Major League Baseball suspended eight players/coaches (starting pitcher Ian Kennedy, infielder Eric Hinske, Kirk Gibson, Don Mattingly, relievers Ronald Belisario and J.P. Howell, infielder Skip Schumaker and hitting coach Mark McGwire) Friday for their roles in Tuesday's brawl at Dodger Stadium between the Arizona Diamondbacks and Los Angeles Dodgers.
Kennedy, who was slapped with the longest suspension of 10 games, told reporters before Friday's game in San Diego that he didn't even catch wind of the news until his phone started going off with calls from friends, family, Gibson and agent Scott Boras.
The D-backs' right-hander was at the forefront of the brawl, after high-and-tight pitches hit Los Angeles outfielder Yaisel Puig and starting pitcher Zach Greinke in the sixth and seven innings respectively. Still, the decision -- which was the harshest levied to a pitcher since the Royals' Runelvys Hernandez in 2005 -- didn't sit well with 28-year-old.
"No," Kennedy said when asked if the ban was fair. "That's why I'm going through with the appealing process. Look at the history, my history and the history of first offenses of things that have happened in the past, that's why I'm going to go through the appealing process.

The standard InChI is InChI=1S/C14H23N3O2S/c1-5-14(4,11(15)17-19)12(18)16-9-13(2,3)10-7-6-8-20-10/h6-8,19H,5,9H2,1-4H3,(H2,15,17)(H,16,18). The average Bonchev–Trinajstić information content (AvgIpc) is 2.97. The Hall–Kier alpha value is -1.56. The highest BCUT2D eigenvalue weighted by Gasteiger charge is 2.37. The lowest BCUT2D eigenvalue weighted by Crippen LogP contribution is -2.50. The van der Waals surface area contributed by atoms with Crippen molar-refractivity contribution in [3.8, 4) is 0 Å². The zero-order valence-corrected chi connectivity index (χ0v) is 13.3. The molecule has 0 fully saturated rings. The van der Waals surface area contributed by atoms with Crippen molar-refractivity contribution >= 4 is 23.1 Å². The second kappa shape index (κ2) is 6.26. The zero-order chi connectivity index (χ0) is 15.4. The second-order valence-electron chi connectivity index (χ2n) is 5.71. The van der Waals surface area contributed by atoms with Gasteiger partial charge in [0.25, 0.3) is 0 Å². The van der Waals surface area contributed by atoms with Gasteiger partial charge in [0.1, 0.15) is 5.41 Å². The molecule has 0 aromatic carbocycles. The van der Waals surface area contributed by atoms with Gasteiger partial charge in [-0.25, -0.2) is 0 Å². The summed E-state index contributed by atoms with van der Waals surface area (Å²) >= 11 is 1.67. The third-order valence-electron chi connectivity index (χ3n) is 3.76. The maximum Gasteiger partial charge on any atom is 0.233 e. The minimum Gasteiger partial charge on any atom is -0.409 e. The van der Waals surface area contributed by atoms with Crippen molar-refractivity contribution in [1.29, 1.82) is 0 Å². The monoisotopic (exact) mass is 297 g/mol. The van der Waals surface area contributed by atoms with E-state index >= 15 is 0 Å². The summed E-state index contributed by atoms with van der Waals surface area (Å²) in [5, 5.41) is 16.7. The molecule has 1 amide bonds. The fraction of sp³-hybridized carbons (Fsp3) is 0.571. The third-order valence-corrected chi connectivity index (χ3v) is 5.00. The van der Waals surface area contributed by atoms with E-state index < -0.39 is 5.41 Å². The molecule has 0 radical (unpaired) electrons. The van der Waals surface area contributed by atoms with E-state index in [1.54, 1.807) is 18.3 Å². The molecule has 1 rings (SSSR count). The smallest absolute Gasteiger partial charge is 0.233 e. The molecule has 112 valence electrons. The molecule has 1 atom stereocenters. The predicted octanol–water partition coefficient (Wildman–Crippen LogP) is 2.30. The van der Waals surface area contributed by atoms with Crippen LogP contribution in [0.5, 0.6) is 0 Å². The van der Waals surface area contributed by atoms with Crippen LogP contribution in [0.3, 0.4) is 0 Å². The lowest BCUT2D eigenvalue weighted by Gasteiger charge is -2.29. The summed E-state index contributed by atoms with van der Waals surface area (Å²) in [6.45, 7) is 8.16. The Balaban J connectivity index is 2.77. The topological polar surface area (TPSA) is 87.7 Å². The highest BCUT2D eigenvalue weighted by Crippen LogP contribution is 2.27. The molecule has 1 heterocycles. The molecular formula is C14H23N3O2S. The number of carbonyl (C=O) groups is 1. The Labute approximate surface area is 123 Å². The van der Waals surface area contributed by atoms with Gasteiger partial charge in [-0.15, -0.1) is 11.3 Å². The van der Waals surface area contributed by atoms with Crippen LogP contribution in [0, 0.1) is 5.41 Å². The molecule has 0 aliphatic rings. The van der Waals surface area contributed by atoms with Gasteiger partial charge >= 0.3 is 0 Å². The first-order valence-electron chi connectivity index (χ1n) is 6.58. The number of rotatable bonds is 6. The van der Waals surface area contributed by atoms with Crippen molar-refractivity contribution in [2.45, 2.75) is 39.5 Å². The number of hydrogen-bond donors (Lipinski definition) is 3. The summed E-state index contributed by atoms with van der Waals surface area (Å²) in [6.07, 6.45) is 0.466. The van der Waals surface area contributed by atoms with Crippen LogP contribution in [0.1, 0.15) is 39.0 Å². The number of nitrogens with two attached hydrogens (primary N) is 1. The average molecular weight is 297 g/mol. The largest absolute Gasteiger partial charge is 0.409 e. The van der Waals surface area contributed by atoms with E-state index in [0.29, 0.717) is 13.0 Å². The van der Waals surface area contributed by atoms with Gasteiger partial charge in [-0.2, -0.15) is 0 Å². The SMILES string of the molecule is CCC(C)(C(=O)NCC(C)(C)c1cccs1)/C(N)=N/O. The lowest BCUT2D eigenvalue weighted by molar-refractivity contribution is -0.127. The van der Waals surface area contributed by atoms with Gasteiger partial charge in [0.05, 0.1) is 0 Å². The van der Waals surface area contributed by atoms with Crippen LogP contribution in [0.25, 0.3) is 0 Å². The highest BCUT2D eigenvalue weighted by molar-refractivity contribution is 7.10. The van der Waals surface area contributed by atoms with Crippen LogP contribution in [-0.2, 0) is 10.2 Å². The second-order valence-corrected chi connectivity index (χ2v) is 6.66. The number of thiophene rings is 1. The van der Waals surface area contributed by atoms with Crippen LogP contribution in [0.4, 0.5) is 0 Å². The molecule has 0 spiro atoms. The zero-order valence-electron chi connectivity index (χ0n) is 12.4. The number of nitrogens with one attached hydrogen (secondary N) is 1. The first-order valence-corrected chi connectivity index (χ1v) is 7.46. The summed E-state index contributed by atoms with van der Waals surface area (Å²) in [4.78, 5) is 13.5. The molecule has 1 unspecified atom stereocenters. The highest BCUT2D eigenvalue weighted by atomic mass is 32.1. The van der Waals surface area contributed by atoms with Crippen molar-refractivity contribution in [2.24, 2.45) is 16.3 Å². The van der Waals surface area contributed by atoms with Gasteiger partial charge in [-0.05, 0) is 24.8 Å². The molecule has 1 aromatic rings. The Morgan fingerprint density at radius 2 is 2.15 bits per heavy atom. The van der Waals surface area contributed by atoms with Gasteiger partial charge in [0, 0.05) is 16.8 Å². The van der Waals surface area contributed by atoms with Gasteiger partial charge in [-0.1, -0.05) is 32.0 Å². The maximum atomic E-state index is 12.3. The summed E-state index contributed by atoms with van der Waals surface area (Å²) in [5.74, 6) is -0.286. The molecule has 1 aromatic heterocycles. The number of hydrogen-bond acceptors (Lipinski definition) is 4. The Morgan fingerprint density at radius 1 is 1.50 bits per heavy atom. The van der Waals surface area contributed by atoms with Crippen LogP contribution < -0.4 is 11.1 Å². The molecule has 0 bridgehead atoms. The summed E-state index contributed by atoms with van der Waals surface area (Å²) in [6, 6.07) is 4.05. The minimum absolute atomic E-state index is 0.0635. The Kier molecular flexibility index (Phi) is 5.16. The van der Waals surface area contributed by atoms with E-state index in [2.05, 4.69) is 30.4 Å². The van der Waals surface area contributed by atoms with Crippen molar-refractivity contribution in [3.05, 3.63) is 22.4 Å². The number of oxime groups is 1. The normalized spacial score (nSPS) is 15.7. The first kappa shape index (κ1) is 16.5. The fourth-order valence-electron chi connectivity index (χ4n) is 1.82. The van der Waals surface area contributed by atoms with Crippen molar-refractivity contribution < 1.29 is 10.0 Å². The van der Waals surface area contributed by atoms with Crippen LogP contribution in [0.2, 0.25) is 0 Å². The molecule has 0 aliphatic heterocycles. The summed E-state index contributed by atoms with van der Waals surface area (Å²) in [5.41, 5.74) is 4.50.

"I think 10 games, they are trying to set an example."
The former 21-game winner said he's not sure how long the appeals process takes, but admitted he's getting a little bit tired of the attacks on who he is as a pitcher and as a person.
"The way I live life, I don't really look back at how things go," said Kennedy. "There's a lot of things being attacked about my character, saying that I'm a headhunter. I really don't appreciate that, but those are people's opinions.
"People in my clubhouse, my family, my friends; I've had a lot of friends that have called or texted me throughout this whole thing and shown a lot of support for me."
One opinion that also matters to Kennedy is his own.
While he's been criticized in the days since Tuesday's brawl for aggressively going inside on Puig and Greinke, Kennedy insisted that mistakes happen, but he's not going to change his approach on the mound.
"Everybody knows that in order to have success in the big leagues or anywhere, you have to pitch in and out. I've proven that," said Kennedy. "I mean you're not going to go in trying to hit anybody, but sometimes it happens.
We're not perfect as pitchers. Otherwise, if we were perfect we'd have 0.00 ERAs."
With his appeal pending, Kennedy (3-4 with a 5.49 ERA) is scheduled to start Sunday's finale against the Padres.